Firstly The Wire finished its run in the UK on cable channel FX and then Gordon Brown prolonged the Greek tragedy that is his premiership.
Gordon Brown, 'I'm a man for detail', who failed after a decade in the Treasury to notice the small detail that abolishing the 10p tax rate would affect hundreds of thousands of lower paid workers managed to persuade his party into letting him play as Prime Minister for a little while longer.
The Wire was brilliant television. It was in fact more than just a television show, it was a series of linked stories brought to the small screen and it made the sort of demands a novel makes on its readers. The Wire was almost written like a Dickens and Conan Doyle novel brought into the 21st century with television naturally taking the place of the weekly or monthly magazines of the 19th century.
We can't attempt to solve the problems of our cities on both sides of the Atlantic if we don't accept that the problems exist in the first place and the Wire showed us all those problems in a very stark in your face manner. The writing was superior to most television which was to be expected if as well as creator David Simon, who is married to Laura Lippman, and Ed Burns, an ex homicide detective and school teacher, you add crime novelists of the pedigree of Richard Price, George Pelecanos and Dennis Lehane to the writing team.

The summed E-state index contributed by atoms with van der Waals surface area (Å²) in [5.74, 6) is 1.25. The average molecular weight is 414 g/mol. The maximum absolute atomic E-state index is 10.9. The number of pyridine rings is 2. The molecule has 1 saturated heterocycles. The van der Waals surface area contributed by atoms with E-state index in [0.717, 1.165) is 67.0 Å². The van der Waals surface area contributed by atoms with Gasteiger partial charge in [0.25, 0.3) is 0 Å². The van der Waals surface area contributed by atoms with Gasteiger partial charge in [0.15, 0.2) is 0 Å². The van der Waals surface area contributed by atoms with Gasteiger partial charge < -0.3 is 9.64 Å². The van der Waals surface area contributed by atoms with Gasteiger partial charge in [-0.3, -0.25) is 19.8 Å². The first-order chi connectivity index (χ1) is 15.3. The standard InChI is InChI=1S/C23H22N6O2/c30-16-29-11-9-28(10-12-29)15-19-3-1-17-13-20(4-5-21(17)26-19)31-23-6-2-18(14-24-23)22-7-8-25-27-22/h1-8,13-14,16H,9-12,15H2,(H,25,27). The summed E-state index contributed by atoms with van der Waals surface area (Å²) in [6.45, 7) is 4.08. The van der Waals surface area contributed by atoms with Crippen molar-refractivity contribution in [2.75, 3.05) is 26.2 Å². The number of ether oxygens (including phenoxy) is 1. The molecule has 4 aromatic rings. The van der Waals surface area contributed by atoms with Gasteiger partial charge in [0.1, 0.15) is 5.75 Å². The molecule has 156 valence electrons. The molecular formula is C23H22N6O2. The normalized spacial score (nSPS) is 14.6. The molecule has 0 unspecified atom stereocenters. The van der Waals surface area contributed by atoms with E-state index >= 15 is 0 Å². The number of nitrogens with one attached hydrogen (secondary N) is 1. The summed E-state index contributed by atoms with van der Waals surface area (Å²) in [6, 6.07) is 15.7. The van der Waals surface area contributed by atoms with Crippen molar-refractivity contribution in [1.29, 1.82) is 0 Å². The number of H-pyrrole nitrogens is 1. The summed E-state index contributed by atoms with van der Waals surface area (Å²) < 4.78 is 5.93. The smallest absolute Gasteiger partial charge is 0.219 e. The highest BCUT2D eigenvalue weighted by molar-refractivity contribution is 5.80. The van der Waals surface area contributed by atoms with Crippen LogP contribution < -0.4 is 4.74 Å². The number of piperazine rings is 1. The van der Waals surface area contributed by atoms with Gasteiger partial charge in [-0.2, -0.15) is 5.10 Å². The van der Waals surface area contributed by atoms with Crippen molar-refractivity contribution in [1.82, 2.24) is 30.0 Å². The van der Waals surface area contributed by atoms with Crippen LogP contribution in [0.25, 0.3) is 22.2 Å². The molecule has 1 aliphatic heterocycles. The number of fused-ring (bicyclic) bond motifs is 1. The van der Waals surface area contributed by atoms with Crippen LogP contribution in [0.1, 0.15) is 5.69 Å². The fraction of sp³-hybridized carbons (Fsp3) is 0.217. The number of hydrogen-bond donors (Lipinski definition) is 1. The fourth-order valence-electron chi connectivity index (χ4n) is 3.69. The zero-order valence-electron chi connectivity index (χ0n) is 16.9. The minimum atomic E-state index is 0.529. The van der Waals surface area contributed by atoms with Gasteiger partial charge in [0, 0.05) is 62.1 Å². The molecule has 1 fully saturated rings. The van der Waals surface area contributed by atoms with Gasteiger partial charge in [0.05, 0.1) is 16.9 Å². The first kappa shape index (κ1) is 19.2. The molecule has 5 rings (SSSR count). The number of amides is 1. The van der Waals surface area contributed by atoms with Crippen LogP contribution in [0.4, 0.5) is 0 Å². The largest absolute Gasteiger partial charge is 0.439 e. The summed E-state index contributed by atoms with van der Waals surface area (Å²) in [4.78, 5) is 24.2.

With writers like that the plots were always kept fresh and alive as each series concentrated on one particular aspect of life in Baltimore; the politics, the docks, the schools, the police, and newspapers, while covering the continuing the saga of the fight against the drug gangs. The acting throughout was top notch and although it seems invidious to pick out anyone from such a great ensemble there were particularly charismatic performances from Andre Royo, as drug addict Bubbles, and Michael K. Williams as the menacing Omar Little.
Among the numerous sharp quotes throughout the series one has stuck in my mind because it seems so appropriate at the present moment.
'You know what the trouble is Brucie? We used to make shit in this country...build shit. Now we put out hands in the next guy's pocket.'
[Frank Sobotka, Polish American union leader in series two.]
I am going to miss The Wire a lot, but at least I will have more time to read.